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InfoQ Homepage News PARSEC Is a New Platform-Agnostic API for Secure Systems

PARSEC Is a New Platform-Agnostic API for Secure Systems

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Backed by Arm and Docker, Platform AbstRaction for SECurity (PARSEC) aims to define a universal software standard to handle secure object storage and cryptography services. The initiative focuses on modern system architectures made of containerized services and strives to make security technology easy to access from a multiplicity of languages.

PARSEC establishes an ecosystem of developer-friendly libraries in a variety of popular programming languages. Each library is designed to be highly ergonomic and simple to consume. This growing ecosystem will put secure facilities at the fingertips of developers across a broad range of use cases in infrastructure computing, edge computing and the secure Internet of Things.

PARSEC promises to cover all aspects of secure systems, including key provisioning and management, hashing, signing, asymmetric and symmetric encryption, entropy, etc. Its core component is a security service written in Rust that runs on the host and provides connectivity with its native secure facilities. This makes it possible to define a universal mechanism to provide access to secure facilities to clients who may not know anything about the underlying host hardware facilities, nor have suffiicent priviliges to use them.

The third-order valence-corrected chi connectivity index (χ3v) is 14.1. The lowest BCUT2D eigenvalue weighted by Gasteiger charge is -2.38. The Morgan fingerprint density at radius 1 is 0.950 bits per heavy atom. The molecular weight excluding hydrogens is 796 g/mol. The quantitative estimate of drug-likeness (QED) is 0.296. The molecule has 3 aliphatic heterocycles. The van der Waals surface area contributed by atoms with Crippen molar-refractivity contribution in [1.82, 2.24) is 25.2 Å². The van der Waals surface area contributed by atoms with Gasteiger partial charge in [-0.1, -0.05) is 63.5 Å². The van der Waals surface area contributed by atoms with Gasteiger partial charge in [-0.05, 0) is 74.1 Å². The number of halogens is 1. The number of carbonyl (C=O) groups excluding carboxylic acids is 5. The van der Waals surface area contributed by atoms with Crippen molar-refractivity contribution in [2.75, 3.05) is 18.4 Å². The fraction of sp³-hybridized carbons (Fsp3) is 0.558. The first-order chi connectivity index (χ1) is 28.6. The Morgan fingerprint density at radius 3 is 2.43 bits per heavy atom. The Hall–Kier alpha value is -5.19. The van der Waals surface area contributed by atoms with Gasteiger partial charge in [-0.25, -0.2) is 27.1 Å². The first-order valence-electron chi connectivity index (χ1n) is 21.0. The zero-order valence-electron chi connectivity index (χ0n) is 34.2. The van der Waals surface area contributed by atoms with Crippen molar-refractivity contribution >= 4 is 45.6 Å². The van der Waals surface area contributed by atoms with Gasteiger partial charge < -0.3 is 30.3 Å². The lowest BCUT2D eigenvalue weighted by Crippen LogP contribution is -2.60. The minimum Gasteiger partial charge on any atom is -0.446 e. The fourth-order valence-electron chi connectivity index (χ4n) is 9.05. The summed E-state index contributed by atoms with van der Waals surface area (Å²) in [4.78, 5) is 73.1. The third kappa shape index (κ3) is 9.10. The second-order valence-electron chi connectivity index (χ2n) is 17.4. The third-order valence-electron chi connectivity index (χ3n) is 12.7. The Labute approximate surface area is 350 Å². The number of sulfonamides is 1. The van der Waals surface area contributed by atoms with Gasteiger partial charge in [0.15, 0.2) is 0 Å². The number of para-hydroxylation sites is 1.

PARSEC service extensibility is ensured by a layered architecture which enables the integration of security providers that can be either generic or vendor-specific. Providers are made accessible to external clients through a common front-end layer which deals with the wire protocol and common API, and is responsible for all serialization and deserialization of service contracts.

InfoQ has spoken with Justin Cormack, security lead at Docker and PARSEC maintainer, to learn more.

InfoQ: Could you explain when and how Parsec was born? What is its main goal and how does it aim to achieve it?

Justin Cormack: Docker and Arm have been working on a partnership for some time, with announcements at DockerCon in April that were focused on providing a common software pipeline for cloud, edge and IoT. We were exploring common areas of interest, and hardware key management and cryptography was an area that came up.

From our side at Docker, it has been clear for some time that in the customers that are leading edge in terms of security, such as financial services companies and government, there is a long term aim that all encryption and signing private keys should be stored in hardware. This is so that even in the event of host compromise, private keys cannot be exfiltrated; the worst case is that they can potentially be used during the time of compromise.

In addition, as Docker gets used more in edge applications, this security is even more critical than in datacenter and cloud applications. Without the physical security that servers have, hardware security mechanisms are vital to prevent tampering and local attacks. This is why we are working with Arm to develop Parsec, a common API for hardware security.

InfoQ: How is Parsec hoping to improve the security landscape of open-source software?

Cormack: There are two problems we are trying to solve.